$$|F^*(\sigma+it)|=O\(|t|^{v-1}e^{-\pi|t|}\)\quad\text{as
}|t|\to\infty.\tag3.1$$
\endproclaim
\demo{Proof} Proceeding as in \cite{3} let
$$J(s)=\int_\Cal H F(z)(-z)^{s-1}dz,$$
where $\Cal H$ denotes a Hankel contour that goes from $+\infty-i0$, circles
around $0$ clockwise and returns to $+\infty+i0$.
Then a standard argument (cf. \cite{11}) yields $J(s)=2i\sin\pi sF^*(s)$. Now we
want to evaluate the loop integral by residues.
For this purpose we have to know polynomial upper bounds for $F(z)$, which
follow from
$$\left|\prod_{n=0}^\infty\(\frac{1+\alpha\lambda^nz}{1+\beta\lambda^nz}\)
\right|\leq K_1|z|^{K_2}\quad\text{for}\quad
|1+\beta\lambda^nz|\geq\varepsilon,\tag3.2$$
where $\alpha$, $\beta$ and $\frac\lambda4>\varepsilon>0$ are given numbers and
$K_1$ and $K_2$ are positive constants depending on those numbers and
on $\lambda$.
For proving this assertion let $\gamma=\max\{1,2|\alpha|,2|\beta|\}$ and
$n_0=\left\lfloor\frac{\log2\gamma z}{\log\frac1\lambda}\right\rfloor+1$.
Thus we have $|\lambda^{n_0}z\gamma|\leq\frac12$. We split the product
\thetag{3.2} into two parts $nc_d\lambda^d$.
Then $G(z)$ has an asymptotic expansion for $z\to\infty\ $
$(|\arg z|\leq\delta<\pi-\min_k(|\arg\alpha_k|,|\arg\beta_k|)$ of the form
$$G(z)=z^M\Psi_1\(\frac{\log z}{\log\frac1\lambda}\)
\(1+O(z^{-\varepsilon})\),$$
where $\varepsilon$ is a suitable positive number,
$M=\dfrac{\log\frac{b_d}{c_d}}{\log\frac1\lambda}$ and $\Psi_1$ some continuous
periodic fluctuation (the Fourier expansion of which is discussed in the proof).
\endproclaim
\demo{Proof} We apply Mellin's inversion formula to \thetag{2.12} and observe
that the first singularities encountered when
shifting the line of integration to the right originate from the factor
$\frac{b_0}{b_0-c_0\lambda^{-s}}$. Notice that evaluations
of the $E_i$'s of Lemma~1 at the poles are constants and that the Fourier
expansion of the arising fluctuation is exponentially convergent
because of the estimate \thetag{3.1}. The fluctuation $\Psi_1$ is obtained by
multiplying with the periodic function $\frac1{b_0}\Phi$
as in \thetag{2.9}. The proof is completed by multiplying with the first case in
the asymptotic formula \thetag{2.9}.
\qed\enddemo
Up to now we have only considered polynomials $P_1$ and $P_2$ of equal degree.
What remains for a complete asymptotic analysis of
functional equations of type \thetag{2.1} is the case $d_1d_2$ cannot be treated
by the Mellin transform approach.)
\proclaim{Remark 1} Lemma~1 remains true in the case $d_10$)
are polynomials of equal degree $d$ with no positive real roots and let
$P_0(z)=a_0+a_1z+\cdots+a_{d_0}z^{d_0}\not\equiv0$.
Then $G(z)$ has an asymptotic expansion for $z\to\infty$,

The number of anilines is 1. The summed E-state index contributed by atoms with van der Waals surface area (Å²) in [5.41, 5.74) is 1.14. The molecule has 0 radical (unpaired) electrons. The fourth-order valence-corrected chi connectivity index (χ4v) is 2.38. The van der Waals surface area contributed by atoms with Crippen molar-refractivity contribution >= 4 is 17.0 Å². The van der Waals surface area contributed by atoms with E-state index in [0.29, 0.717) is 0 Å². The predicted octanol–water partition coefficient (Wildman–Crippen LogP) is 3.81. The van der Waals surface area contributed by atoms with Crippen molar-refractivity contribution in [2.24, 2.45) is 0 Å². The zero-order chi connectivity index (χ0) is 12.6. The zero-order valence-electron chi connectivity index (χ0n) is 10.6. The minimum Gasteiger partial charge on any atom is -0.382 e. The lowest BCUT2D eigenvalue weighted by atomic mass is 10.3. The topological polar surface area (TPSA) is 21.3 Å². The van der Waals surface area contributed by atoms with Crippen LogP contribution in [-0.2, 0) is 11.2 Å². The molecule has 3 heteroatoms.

$(|\arg z|\leq\delta<\pi-\min_k(|\arg\alpha_k|,|\arg\beta_k|)$ of the form
$$
G(z)=\cases z^{M+d_0-d}\Psi_3\(\frac{\log z}{\log\frac1\lambda}\)
\(1+O(z^{-\varepsilon})\)&\text{if $Md-d_0$,}\endcases$$
where $\varepsilon$ is a suitable positive number,
$M=\dfrac{\log\frac{b_d}{c_d}}{\log\frac1\lambda}$ and $\Psi_3$, $\Psi_4$
some continuous periodic fluctuations.
\endproclaim
\demo{Proof} Using the substitution $t=\frac1z$ we can rewrite the
explicit formula for $G(z)$
$$G(\frac1t)=t^{d-d_0}\sum_{n=0}^\infty\bar
P_0(\lambda^{-n}t)\lambda^{n(d_0-d)}\frac{\bar P_2(t)\cdots\bar
P_2(\lambda^{-(n-1)}t)}
{\bar P_1(t)\cdots\bar P_1(\lambda^{-n}t)},$$
where $\bar P_0(z)=z^{d_0}P_0(\frac1z)$, $\bar P_1(z)=z^dP_1(\frac1z)$ and $\bar
P_2(z)=z^dP_2(\frac1z)$ are polynomials with
$\deg\bar P_1=d>d-\kappa=\deg\bar P_2$. Proceeding as in Section~2 we set
$$\align &\bar Q_1(t)=\prod_{n=0}^\infty\frac1{b_d}\bar P_1(\lambda^n t)\cr
&\bar Q_2(t)=\prod_{n=0}^\infty\frac1{c_d}\bar P_2(\lambda^n t)\endalign$$
and obtain
$$G(\frac1t)=t^{d-d_0}\frac{\bar Q_1(\lambda t)}{c_d\bar Q_2(\lambda
t)}\sum_{n=0}^\infty\bar P_0(\lambda^{-n}t)\lambda^{n(d_0-d)}
\frac{\bar Q_2(\lambda^{-(n-1)}t)}{\bar Q_1(\lambda^{-n}t)}.\tag4.2$$
Let $F(t)=\bar P_0(t)\frac{\bar Q_2(\lambda t)}{\bar Q_1(t)}$.
Notice that Lemma~1 can be applied to this function. Furthermore we
have for $t\to\infty$ $F(t)\leq\exp\big(-\eta\log^2t+O(\log z)\big)$
with some constant $\eta>0$ and $F(0)=a_{d_0}$. Thus the fundamental
strip of $F^*(s)$ is $0<\Re s<\infty$. Denoting the sum in \thetag{4.2} by
$H(t)$ we obtain
$$H^*(s)=F^*(s)\frac{b_d}{b_d-c_d\lambda^{d_0-d+s}}\tag4.3$$
with the fundamental strip $\max(0,-M-d+d_0)<\Re s<\infty$.
This yields the desired asymptotic expansion for $H(t)$, $t\to0$ which implies
the expansion for $G(z)$, $z\to\infty$.
\qed\enddemo
\proclaim{Remark 2} The computer science problem originally considered by
Flajolet and Richmond is covered by the first alternative
of Theorem~4.\endproclaim
\heading 5. An Evolution Process with Killer\endheading
We consider the following stochastic process. $N$ persons
(starting at level 1)
are climbing up an infinite staircase. At every step for each person there
are two possibilities of equal probability: (i) go to the next step (ii)
the person dies. After this at any level an outside killer
kills $j$ persons with given probability $p_j$
($0\leq j\leq d$, $d$ is fixed; $p_0\neq0$). (If there are only $